The user computers 12 may be operated by pet owners while registering their pets and finders of lost pets when attempting to reunite the lost pets with their owners. The user computers may be any type of conventional computing devices including personal computers such as the ones sold by Dell, Compaq, Gateway, or other computer manufacturers. The user computers are networked to the host computer 10 via the communications network 14. The communications network is preferably the Internet, but may also be any other type of network such as a local area network, a wide area network, an Intranet, or even a wireless network. Each user computer preferably includes a conventional Internet connection such as a modem, DSL converter, or ISDN converter and a web browser that permits it to access the Internet and the host computer via the communications network.
The above-described hardware may be used for two primary purposes: (1) to permit pet owners to register their pets with the host computer, and (2) to permit persons who find lost pets to search for and locate the lost pet's owners. The hardware may also be used for other purposes such as to permit pet owners who have lost their pets, but who did not previously register their pets, to post information about their lost pets, and to permit pet owners to update information that they have previously stored in the host computer. These functions and features and others are described in more detail below.
The pet registration procedure allows pet owners to register their pets with the host computer 10 so that, if the pets become lost, people who find the pets can access the host computer and locate the owners. To encourage widespread use of the present invention and to increase its effectiveness, the pet registration process is preferably performed in connection with conventional pet vaccination procedures.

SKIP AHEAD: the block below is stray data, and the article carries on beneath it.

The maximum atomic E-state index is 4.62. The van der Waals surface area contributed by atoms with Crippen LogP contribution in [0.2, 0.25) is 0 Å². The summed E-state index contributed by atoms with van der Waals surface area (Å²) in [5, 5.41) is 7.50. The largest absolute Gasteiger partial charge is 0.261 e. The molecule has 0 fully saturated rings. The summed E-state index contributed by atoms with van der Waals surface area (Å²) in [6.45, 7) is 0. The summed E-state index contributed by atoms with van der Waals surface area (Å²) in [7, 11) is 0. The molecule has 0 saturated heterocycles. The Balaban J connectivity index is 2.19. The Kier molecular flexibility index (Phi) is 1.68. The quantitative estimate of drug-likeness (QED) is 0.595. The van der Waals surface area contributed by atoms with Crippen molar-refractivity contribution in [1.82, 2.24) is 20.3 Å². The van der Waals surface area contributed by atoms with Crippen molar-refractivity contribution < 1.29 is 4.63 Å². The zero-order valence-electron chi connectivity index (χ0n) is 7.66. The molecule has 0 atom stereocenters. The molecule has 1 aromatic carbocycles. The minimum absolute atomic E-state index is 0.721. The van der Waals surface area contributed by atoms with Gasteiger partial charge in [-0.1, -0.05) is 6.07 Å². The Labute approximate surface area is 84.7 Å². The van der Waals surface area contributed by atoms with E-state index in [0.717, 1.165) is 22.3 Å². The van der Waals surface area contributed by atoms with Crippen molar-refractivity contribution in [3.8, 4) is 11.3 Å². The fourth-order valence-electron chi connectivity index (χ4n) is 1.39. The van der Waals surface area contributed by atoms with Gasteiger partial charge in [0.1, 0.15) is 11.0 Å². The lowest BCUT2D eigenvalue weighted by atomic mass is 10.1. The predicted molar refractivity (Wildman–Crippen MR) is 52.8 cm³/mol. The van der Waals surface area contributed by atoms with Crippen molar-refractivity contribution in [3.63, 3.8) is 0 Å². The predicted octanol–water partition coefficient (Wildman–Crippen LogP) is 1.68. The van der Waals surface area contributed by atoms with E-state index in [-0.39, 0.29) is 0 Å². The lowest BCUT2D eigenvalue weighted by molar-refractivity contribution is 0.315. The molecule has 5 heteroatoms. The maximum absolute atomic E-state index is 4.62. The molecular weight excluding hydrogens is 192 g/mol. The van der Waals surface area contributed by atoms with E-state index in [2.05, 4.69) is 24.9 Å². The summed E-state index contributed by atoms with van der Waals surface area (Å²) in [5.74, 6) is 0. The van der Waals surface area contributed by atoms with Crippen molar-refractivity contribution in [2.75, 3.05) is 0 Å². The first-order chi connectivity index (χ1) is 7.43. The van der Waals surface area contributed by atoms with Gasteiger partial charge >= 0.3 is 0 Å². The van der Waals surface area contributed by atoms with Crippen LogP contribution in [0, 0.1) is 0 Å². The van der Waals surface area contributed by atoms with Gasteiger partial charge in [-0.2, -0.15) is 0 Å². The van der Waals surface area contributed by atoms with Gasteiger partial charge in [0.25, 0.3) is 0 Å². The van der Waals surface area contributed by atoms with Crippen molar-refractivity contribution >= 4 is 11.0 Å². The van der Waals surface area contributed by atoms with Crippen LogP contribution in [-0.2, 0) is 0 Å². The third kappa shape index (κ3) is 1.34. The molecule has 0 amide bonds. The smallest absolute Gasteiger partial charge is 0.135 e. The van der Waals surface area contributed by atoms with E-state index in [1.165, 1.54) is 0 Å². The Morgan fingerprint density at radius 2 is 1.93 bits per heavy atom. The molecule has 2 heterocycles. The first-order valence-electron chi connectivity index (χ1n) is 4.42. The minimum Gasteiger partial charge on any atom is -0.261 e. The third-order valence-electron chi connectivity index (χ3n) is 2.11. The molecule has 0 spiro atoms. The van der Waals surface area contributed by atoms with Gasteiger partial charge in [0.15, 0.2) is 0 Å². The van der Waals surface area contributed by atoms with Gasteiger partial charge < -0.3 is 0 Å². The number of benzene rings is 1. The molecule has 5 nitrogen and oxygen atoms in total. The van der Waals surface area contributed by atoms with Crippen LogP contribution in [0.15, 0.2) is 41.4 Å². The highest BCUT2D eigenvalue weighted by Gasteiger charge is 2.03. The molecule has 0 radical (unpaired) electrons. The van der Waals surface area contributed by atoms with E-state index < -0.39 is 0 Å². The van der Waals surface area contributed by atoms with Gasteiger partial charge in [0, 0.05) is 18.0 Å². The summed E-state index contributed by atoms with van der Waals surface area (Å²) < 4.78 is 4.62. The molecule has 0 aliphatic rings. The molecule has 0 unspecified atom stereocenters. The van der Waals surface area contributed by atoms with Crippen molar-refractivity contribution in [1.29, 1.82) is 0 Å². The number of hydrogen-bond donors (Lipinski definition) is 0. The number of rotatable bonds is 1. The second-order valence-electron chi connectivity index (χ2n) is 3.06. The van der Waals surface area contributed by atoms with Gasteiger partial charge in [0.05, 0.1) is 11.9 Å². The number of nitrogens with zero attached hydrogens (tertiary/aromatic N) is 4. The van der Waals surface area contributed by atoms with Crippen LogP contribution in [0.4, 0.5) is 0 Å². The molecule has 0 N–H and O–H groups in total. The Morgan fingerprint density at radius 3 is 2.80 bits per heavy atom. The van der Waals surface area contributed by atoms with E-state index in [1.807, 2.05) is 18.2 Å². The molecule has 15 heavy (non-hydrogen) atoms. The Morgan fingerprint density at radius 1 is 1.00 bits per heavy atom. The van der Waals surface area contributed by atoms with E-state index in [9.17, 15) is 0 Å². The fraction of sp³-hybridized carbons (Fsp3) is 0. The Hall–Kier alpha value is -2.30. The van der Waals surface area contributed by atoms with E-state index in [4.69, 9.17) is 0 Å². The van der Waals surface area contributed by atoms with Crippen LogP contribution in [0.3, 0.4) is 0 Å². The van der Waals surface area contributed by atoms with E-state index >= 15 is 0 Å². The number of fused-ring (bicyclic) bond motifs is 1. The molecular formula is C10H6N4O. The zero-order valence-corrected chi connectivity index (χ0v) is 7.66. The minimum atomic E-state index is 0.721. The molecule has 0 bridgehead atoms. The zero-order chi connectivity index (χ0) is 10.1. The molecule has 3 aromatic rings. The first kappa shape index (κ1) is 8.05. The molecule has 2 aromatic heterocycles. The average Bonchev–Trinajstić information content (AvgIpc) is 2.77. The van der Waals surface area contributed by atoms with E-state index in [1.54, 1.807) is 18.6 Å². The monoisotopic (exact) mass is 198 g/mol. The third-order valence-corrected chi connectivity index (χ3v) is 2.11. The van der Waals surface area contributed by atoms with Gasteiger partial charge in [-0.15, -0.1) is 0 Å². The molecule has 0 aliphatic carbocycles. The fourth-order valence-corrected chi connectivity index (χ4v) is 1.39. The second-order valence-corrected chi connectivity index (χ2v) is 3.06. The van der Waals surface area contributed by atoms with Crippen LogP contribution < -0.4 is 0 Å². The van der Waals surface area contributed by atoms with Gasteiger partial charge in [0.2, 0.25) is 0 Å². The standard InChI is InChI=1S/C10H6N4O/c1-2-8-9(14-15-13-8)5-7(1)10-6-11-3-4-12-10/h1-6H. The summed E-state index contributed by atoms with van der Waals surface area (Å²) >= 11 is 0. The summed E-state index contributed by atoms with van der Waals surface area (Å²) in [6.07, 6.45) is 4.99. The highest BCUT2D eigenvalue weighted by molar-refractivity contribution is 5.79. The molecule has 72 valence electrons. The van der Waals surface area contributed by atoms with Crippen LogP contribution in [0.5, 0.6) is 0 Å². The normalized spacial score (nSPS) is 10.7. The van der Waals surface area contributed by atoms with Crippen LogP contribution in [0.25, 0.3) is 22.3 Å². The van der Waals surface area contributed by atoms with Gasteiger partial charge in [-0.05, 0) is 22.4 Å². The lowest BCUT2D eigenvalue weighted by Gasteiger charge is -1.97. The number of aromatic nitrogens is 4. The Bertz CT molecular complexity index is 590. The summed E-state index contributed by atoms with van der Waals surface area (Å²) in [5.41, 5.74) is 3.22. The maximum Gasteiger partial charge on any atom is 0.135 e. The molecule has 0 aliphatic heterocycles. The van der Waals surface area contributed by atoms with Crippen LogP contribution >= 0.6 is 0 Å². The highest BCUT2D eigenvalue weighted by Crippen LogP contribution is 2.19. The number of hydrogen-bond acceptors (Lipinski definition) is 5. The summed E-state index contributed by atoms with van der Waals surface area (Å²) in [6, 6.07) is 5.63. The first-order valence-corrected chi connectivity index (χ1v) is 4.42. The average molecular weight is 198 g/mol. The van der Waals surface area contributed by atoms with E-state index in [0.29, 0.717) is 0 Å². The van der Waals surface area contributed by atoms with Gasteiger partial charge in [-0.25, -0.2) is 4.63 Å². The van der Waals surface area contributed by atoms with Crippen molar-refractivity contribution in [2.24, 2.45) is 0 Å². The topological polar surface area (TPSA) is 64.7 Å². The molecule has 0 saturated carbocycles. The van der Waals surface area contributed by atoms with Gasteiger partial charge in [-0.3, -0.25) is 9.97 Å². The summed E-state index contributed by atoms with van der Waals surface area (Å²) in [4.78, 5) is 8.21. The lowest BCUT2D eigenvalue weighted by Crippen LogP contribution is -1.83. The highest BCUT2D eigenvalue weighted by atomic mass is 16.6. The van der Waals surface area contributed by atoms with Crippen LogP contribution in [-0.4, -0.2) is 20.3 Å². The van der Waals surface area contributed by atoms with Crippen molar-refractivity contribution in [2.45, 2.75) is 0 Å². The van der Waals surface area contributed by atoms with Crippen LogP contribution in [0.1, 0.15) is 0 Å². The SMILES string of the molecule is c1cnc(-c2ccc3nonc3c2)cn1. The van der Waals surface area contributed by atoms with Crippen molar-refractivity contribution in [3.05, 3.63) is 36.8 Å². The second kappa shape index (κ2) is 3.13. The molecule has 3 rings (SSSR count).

Specifically, once a pet has been vaccinated, the veterinarian gives the owner a rabies vaccination tag for the pet's collar. Tags are purchased from manufacturers specializing in rabies tags. Each rabies tag lists the veterinarian's name and phone number (address in some instances) and has a unique set of digits, usually four, but sometimes up to seven. Each year the rabies tag color and shape changes. The tags are necessary for proof of vaccinations because most state laws require yearly rabies vaccinations. The present invention may be used regardless of the time interval of the vaccinations.
The pet registration process may be performed either manually or electronically. For the manual method, a veterinarian or some other distribution source will give a pet owner a form to complete that seeks information about the pet owner, the pet, and the veterinarian. For example, the form preferably seeks contact information for the pet owner including the owner's name, address (optional), phone numbers (mandatory) and e-mail address (optional). The form also seeks pet information including the pet's name, type of pet (dog, cat, other), breed, rabies tag or other license number, rabies tag color and the date, month and year of vaccination (all mandatory) and veterinarian information including the veterinarian's name, address and phone number (all mandatory). The form may also ask how long the vaccination lasts.
Once the pet owner has completed the form, either the veterinarian or the pet owner mails the form to the administrator of the host computer 10 so that the information may be entered. The pet owner may also be required to send a registration fee along with the form. The information is stored, along with information entered by other pet owners, in a searchable database that may be used to locate lost pets as described below. The searchable database may be stored on the host computer or in external memory accessible by the host computer.
Once the information has been entered into the database, the administrator may send the pet owner a confirmation letter confirming that the information has been received and entered into the database. The confirmation letter may also be sent automatically by the host computer 10 via e-mail. The confirmation letter is accompanied by a pet tag to be worn by the pet that states “I am lost. Go to awolpet.com to find my home” or some similar message. The tag is preferably a red square tag that fits next to the pet's existing rabies tag. As more people begin to use the pet registration and searching services of the present invention, the red tags will become so well known that people who find a lost pet and see the tag will easily and quickly recognize that the pet is registered with the host computer.
The electronic registration process is similar to the manual process except that the pet owner enters the information from one of the user computers 12 while on line with the host computer 10. Specifically, as depicted in